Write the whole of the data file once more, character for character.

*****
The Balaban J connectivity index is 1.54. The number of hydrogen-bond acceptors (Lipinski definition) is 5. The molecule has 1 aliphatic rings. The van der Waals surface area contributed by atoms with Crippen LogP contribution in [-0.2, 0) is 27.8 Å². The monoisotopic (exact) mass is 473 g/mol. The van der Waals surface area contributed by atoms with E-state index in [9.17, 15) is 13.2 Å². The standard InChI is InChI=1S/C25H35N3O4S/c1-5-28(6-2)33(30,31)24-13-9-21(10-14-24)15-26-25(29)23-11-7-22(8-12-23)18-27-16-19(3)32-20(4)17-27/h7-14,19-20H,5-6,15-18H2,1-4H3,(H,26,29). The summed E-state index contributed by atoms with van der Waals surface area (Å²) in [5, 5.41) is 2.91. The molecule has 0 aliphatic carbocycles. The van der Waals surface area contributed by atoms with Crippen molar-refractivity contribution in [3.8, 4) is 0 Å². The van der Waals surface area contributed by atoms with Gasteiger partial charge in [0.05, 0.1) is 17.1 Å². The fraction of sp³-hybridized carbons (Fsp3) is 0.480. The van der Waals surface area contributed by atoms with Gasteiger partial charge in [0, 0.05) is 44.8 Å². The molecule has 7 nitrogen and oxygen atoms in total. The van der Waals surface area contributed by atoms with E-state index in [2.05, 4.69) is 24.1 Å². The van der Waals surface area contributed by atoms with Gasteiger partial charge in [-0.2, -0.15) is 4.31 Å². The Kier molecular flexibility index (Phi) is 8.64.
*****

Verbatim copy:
The Balaban J connectivity index is 1.54. The number of hydrogen-bond acceptors (Lipinski definition) is 5. The molecule has 1 aliphatic rings. The van der Waals surface area contributed by atoms with Crippen LogP contribution in [-0.2, 0) is 27.8 Å². The monoisotopic (exact) mass is 473 g/mol. The van der Waals surface area contributed by atoms with E-state index in [9.17, 15) is 13.2 Å². The standard InChI is InChI=1S/C25H35N3O4S/c1-5-28(6-2)33(30,31)24-13-9-21(10-14-24)15-26-25(29)23-11-7-22(8-12-23)18-27-16-19(3)32-20(4)17-27/h7-14,19-20H,5-6,15-18H2,1-4H3,(H,26,29). The summed E-state index contributed by atoms with van der Waals surface area (Å²) in [5, 5.41) is 2.91. The molecule has 0 aliphatic carbocycles. The van der Waals surface area contributed by atoms with Crippen molar-refractivity contribution in [3.8, 4) is 0 Å². The van der Waals surface area contributed by atoms with Gasteiger partial charge in [0.05, 0.1) is 17.1 Å². The fraction of sp³-hybridized carbons (Fsp3) is 0.480. The van der Waals surface area contributed by atoms with Gasteiger partial charge in [0, 0.05) is 44.8 Å². The molecule has 7 nitrogen and oxygen atoms in total. The van der Waals surface area contributed by atoms with E-state index in [2.05, 4.69) is 24.1 Å². The van der Waals surface area contributed by atoms with Gasteiger partial charge in [-0.2, -0.15) is 4.31 Å². The Kier molecular flexibility index (Phi) is 8.64.